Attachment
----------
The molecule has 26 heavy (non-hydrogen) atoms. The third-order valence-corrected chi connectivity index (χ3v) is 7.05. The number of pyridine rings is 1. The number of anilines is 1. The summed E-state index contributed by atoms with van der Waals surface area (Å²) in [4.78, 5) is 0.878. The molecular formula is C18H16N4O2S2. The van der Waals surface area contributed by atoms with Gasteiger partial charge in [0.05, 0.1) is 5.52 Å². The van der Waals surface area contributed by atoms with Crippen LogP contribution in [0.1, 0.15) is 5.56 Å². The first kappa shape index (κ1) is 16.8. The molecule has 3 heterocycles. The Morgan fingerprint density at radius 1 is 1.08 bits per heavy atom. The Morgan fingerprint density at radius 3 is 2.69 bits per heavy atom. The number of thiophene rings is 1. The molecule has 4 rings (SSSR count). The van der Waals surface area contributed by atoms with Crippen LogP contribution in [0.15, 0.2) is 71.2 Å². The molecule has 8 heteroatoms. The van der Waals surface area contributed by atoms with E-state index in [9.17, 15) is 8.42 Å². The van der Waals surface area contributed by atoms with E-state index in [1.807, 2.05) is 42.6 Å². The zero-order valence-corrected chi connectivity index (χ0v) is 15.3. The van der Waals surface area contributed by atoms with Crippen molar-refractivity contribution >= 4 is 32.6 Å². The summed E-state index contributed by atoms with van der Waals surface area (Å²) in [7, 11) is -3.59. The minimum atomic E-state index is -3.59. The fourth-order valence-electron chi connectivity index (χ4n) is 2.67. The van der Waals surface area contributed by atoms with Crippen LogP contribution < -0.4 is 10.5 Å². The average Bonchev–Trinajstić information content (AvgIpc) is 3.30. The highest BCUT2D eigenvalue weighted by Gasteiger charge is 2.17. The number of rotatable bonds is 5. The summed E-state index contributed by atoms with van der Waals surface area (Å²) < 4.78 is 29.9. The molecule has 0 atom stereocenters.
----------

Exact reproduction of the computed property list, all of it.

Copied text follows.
The molecule has 26 heavy (non-hydrogen) atoms. The third-order valence-corrected chi connectivity index (χ3v) is 7.05. The number of pyridine rings is 1. The number of anilines is 1. The summed E-state index contributed by atoms with van der Waals surface area (Å²) in [4.78, 5) is 0.878. The molecular formula is C18H16N4O2S2. The van der Waals surface area contributed by atoms with Gasteiger partial charge in [0.05, 0.1) is 5.52 Å². The van der Waals surface area contributed by atoms with Crippen LogP contribution in [0.1, 0.15) is 5.56 Å². The first kappa shape index (κ1) is 16.8. The molecule has 3 heterocycles. The Morgan fingerprint density at radius 1 is 1.08 bits per heavy atom. The Morgan fingerprint density at radius 3 is 2.69 bits per heavy atom. The number of thiophene rings is 1. The molecule has 4 rings (SSSR count). The van der Waals surface area contributed by atoms with Crippen LogP contribution in [0.15, 0.2) is 71.2 Å². The molecule has 8 heteroatoms. The van der Waals surface area contributed by atoms with E-state index in [9.17, 15) is 8.42 Å². The van der Waals surface area contributed by atoms with E-state index in [1.807, 2.05) is 42.6 Å². The zero-order valence-corrected chi connectivity index (χ0v) is 15.3. The van der Waals surface area contributed by atoms with Crippen molar-refractivity contribution >= 4 is 32.6 Å². The summed E-state index contributed by atoms with van der Waals surface area (Å²) in [7, 11) is -3.59. The minimum atomic E-state index is -3.59. The fourth-order valence-electron chi connectivity index (χ4n) is 2.67. The van der Waals surface area contributed by atoms with Crippen LogP contribution < -0.4 is 10.5 Å². The average Bonchev–Trinajstić information content (AvgIpc) is 3.30. The highest BCUT2D eigenvalue weighted by Gasteiger charge is 2.17. The number of rotatable bonds is 5. The summed E-state index contributed by atoms with van der Waals surface area (Å²) < 4.78 is 29.9. The molecule has 0 atom stereocenters.